Final FL, MI Compromise a disaster for Clinton

If the Democratic party thought the meeting of the Rules and Bylaws Committee yesterday would go a long ways toward uniting the party, they were sadly mistaken,

On the agenda was what to do with the Florida and Michigan delegations to the convetion - originally told that none of them could attend because they violated party rules by holding their primaries early, the Rules Committee relented and voted to seat the entire delegation from both states but only give them 1/2 half.

This is a huge blow to Hillary Clinton who was looking to pick up 55 delegates on Obama if both Michigan and Florida were given their full representation based on her primary wins in both states. Instead, she will receive 24 more votes than Obama.

What really riled the Clinton camp was this statement from the Obama campaign:

This results in Sen. Clinton obtaining a substantial number of additional pledged delegates, but I also understand that many members of the Florida and Michigan delegations feel satisfied that the decision was fair," Obama said after a campaign event in Aberdeen, South Dakota. "Our main goal is to get this resolved so we can immediately turn the focus of the entire party on winning Florida and Michigan and delivering on the needs of the people in Florida and Michigan -- states that are enormously important, states where a lot of people are struggling."

The Clinton camp is still saying that Obama had no right to any Michigan delegates because he wasn't even on the ballot. There have been mutterings from her senior staff that they plan to take that issue all the way to the convention.

But there are also hints that Mrs. Clinton may be looking for a way out of the campaign. Rumors have it that she wants to head up the effort to pass a national health insurance bill - something Obama would grant her if he gets elected.

The divisions that have roiled the party are still in evidence as Hillary supporters flooded the hearing and booed lustily at the final decision. Unless Hillary drops out, it looks like there will be a showdown on the convention floor.


If the Democratic party thought the meeting of the Rules and Bylaws Committee yesterday would go a long ways toward uniting the party, they were sadly mistaken,

On the agenda was what to do with the Florida and Michigan delegations to the convetion - originally told that none of them could attend because they violated party rules by holding their primaries early, the Rules Committee relented and voted to seat the entire delegation from both states but only give them 1/2 half.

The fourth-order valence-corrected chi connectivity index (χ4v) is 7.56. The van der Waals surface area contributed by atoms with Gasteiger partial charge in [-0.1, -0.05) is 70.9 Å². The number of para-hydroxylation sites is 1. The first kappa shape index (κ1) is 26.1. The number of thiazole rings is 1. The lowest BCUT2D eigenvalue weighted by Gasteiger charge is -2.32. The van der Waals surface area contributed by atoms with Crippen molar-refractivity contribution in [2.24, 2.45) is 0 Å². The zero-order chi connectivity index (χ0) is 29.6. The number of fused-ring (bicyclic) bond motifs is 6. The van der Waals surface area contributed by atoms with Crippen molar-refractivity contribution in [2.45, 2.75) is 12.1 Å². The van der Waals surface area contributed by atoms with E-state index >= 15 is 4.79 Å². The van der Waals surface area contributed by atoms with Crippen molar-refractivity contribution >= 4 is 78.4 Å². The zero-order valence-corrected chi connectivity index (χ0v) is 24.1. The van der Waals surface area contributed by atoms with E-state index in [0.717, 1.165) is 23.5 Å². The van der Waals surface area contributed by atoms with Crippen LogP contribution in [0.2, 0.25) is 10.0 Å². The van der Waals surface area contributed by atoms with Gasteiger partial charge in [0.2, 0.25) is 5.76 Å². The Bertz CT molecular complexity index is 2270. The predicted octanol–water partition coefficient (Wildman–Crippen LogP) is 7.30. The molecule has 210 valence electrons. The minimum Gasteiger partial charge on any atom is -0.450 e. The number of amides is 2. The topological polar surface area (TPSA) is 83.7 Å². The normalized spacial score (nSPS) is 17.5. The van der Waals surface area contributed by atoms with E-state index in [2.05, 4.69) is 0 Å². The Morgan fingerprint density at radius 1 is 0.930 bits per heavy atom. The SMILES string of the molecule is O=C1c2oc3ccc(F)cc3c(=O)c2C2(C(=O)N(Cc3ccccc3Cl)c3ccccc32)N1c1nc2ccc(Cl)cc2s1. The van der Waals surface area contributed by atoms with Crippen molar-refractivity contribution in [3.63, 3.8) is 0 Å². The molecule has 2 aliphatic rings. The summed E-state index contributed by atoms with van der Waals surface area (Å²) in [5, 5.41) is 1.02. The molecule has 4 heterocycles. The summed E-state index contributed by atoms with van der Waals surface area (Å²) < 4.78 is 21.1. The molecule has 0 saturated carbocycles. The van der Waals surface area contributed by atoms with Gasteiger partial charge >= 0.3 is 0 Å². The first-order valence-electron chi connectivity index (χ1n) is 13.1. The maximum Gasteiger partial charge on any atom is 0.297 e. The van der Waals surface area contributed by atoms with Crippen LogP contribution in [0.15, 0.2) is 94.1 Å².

This is a huge blow to Hillary Clinton who was looking to pick up 55 delegates on Obama if both Michigan and Florida were given their full representation based on her primary wins in both states. Instead, she will receive 24 more votes than Obama.

What really riled the Clinton camp was this statement from the Obama campaign:

This results in Sen. Clinton obtaining a substantial number of additional pledged delegates, but I also understand that many members of the Florida and Michigan delegations feel satisfied that the decision was fair," Obama said after a campaign event in Aberdeen, South Dakota. "Our main goal is to get this resolved so we can immediately turn the focus of the entire party on winning Florida and Michigan and delivering on the needs of the people in Florida and Michigan -- states that are enormously important, states where a lot of people are struggling."

The Clinton camp is still saying that Obama had no right to any Michigan delegates because he wasn't even on the ballot. There have been mutterings from her senior staff that they plan to take that issue all the way to the convention.

But there are also hints that Mrs. Clinton may be looking for a way out of the campaign. Rumors have it that she wants to head up the effort to pass a national health insurance bill - something Obama would grant her if he gets elected.

The divisions that have roiled the party are still in evidence as Hillary supporters flooded the hearing and booed lustily at the final decision. Unless Hillary drops out, it looks like there will be a showdown on the convention floor.